For decades researchers have searched unsuccessfully for a female equivalent to Viagra. Now, findings from three separate clinical trials suggest a remedy for female hyposexual desire disorder may be on the horizon.
Pooled results from clinical trials of flibanserin show it is effective in treating women with acquired hypoactive sexual desire disorder.
Just as Sildenafil (Viagra) was initially studied as a means to relieve angina resulting from cardiac heart disease, the drug flibanserin was originally created as an antidepressant.
These trials were the first ever to test a therapy that works at the level of the brain to enhance libido in women reporting low sexual desire, said John M. Thorp Jr., M.D., McAllister distinguished professor of obstetrics and gynecology at the University of North Carolina at Chapel Hill School of Medicine and the principal investigator for North America in the studies.
“Flibanserin was a poor antidepressant,” Thorp said.
“However, astute observers noted that it increased libido in laboratory animals and human subjects. So, we conducted multiple clinical trials and the women in our studies who took it for hypoactive sexual desire disorder reported significant improvements in sexual desire and satisfactory sexual experiences.
Studies have shown that the prevalence of hypoactive sexual desire disorder in the U.S. ranges from 9 percent to 26 percent of women, depending on age and menopausal status. Flibanserin is currently an investigational drug and is available only to women taking part in clinical trials.
The results reported here were presented Monday, Nov. 16, at the Congress of the European Society for Sexual Medicine in Lyon, France. The presentation was given by Elaine E. Jolly, M.D., overall principal investigator and a professor at the University of Ottawa in Canada.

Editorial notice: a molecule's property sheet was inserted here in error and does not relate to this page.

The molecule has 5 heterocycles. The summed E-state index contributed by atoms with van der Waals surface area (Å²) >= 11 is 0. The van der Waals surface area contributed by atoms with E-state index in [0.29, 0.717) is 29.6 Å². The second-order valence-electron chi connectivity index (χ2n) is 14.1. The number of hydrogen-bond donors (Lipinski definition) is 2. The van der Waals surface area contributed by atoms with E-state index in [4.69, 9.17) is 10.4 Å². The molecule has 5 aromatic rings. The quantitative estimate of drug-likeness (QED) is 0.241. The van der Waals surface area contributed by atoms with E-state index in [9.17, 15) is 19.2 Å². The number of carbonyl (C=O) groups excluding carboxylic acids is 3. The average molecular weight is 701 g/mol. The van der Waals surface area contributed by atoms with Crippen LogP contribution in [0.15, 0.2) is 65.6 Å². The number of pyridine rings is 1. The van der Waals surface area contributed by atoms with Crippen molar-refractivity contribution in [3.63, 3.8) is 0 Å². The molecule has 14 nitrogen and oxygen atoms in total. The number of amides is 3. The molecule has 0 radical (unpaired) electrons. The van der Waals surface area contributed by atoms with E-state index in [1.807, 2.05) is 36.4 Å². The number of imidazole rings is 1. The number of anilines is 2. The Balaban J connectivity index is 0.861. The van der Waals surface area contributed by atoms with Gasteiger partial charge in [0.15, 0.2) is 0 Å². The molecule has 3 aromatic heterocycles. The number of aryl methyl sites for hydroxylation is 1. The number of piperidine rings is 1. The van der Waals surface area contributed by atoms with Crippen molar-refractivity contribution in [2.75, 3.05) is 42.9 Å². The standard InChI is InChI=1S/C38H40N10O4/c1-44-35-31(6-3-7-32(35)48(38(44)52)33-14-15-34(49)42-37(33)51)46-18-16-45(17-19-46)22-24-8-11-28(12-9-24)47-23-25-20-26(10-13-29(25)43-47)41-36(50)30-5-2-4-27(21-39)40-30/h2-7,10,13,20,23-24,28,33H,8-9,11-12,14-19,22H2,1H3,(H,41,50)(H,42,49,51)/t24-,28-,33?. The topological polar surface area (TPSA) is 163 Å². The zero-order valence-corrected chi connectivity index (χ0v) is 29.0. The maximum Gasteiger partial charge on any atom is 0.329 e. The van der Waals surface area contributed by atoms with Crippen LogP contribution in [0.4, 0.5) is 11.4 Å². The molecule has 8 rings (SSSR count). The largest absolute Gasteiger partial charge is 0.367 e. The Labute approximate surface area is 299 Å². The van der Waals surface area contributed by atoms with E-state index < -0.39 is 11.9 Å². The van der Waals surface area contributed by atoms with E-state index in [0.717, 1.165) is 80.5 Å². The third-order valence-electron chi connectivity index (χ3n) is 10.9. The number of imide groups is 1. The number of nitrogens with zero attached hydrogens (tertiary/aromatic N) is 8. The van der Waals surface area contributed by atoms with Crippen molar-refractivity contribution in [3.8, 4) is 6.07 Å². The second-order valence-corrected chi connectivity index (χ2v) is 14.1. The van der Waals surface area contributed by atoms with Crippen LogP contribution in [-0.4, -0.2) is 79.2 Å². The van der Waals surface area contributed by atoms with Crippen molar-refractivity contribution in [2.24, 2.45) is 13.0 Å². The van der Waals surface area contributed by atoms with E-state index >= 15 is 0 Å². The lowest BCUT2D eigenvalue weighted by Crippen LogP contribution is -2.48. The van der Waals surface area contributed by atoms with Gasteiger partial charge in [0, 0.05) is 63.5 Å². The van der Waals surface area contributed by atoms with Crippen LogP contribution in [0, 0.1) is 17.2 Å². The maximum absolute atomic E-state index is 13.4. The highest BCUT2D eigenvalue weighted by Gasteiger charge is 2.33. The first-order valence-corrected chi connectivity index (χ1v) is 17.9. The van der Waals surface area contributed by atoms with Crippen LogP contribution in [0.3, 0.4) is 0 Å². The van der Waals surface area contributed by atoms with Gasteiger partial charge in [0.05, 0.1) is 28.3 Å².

Jolly, Thorp and colleagues pooled data from four clinical trials of flibanserin conducted in the U.S., Canada and Europe. A total of 1,946 pre-menopausal women ages 18 and older were randomized to receive either flibanserin or placebo for 24 weeks, with 4 weeks of pre-treatment baseline measurement and 4 weeks of post-treatment followup.
Initially, four different dosing regimens were used in the trials: 25 milligrams twice a day, 50 milligrams once a day at bedtime, 50 milligrams twice a day and 100 milligrams once a day at bedtime. The dosing regimens totaling 50 milligrams a day were not effective while the regimens totaling 100 milligrams were. So, the results being reported are from only three of the four trials and are based on the 100 milligrams once a day dosing regimen only.
The trials measured mean changes from baseline on the following six variables as reported by the women each week: number of satisfying sexual events (SSE), electronic diary (eDiary) desire score, female sexual function index (FSFI) desire domain score, FSFI total score, female sexual distress scale-revised (FSDR-R), and FSDR-R Item 13 (which focuses specifically on desire/libido).
The researchers concluded that treatment with 100 milligrams of flibanserin once a day was associated with significant improvements versus placebo in the number of satisfying sexual events (SSE) reported, sexual desire (as measured by eDiary and FSFI desire domain), a reduction in distress associated with sexual dysfunction (as measured by FSDS-R and its Item 13), and sexual functioning as measured by FSFI.
“These results point to a novel approach to pharmacologic treatment of the sexual problem that plagues reproductive age women the most, and may over time prove to be an effective treatment without the side effects of androgen replacement therapy, which is the only treatment currently available,” Thorp said.
The trials were funded by Boehringer Ingelheim Pharmaceuticals, the manufacturer of flibanserin.
Source: University of North Carolina